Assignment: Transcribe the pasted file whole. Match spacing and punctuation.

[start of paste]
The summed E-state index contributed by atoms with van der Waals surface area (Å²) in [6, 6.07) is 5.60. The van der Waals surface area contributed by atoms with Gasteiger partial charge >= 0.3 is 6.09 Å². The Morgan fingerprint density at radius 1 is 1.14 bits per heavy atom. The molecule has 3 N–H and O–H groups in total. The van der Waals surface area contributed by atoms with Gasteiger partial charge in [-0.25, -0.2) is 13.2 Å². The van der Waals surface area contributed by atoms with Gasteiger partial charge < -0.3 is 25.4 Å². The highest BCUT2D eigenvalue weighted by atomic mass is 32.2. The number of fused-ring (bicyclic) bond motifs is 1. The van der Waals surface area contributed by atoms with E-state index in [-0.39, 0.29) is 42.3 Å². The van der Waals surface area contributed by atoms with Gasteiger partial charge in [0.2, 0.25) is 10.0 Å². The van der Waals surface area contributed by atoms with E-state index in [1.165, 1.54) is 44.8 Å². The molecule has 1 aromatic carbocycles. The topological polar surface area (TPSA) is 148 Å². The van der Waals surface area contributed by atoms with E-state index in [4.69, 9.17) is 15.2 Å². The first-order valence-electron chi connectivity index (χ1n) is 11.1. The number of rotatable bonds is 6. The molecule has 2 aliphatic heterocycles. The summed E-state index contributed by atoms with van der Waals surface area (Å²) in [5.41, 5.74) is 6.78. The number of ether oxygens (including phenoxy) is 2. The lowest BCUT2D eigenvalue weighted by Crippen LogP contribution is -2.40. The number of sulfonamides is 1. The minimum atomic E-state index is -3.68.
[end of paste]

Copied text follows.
The summed E-state index contributed by atoms with van der Waals surface area (Å²) in [6, 6.07) is 5.60. The van der Waals surface area contributed by atoms with Gasteiger partial charge >= 0.3 is 6.09 Å². The Morgan fingerprint density at radius 1 is 1.14 bits per heavy atom. The molecule has 3 N–H and O–H groups in total. The van der Waals surface area contributed by atoms with Gasteiger partial charge in [-0.25, -0.2) is 13.2 Å². The van der Waals surface area contributed by atoms with Gasteiger partial charge < -0.3 is 25.4 Å². The highest BCUT2D eigenvalue weighted by atomic mass is 32.2. The number of fused-ring (bicyclic) bond motifs is 1. The van der Waals surface area contributed by atoms with E-state index in [-0.39, 0.29) is 42.3 Å². The van der Waals surface area contributed by atoms with Gasteiger partial charge in [0.2, 0.25) is 10.0 Å². The van der Waals surface area contributed by atoms with E-state index in [1.165, 1.54) is 44.8 Å². The molecule has 1 aromatic carbocycles. The topological polar surface area (TPSA) is 148 Å². The van der Waals surface area contributed by atoms with E-state index in [4.69, 9.17) is 15.2 Å². The first-order valence-electron chi connectivity index (χ1n) is 11.1. The number of rotatable bonds is 6. The molecule has 2 aliphatic heterocycles. The summed E-state index contributed by atoms with van der Waals surface area (Å²) in [5.41, 5.74) is 6.78. The number of ether oxygens (including phenoxy) is 2. The lowest BCUT2D eigenvalue weighted by Crippen LogP contribution is -2.40. The number of sulfonamides is 1. The minimum atomic E-state index is -3.68.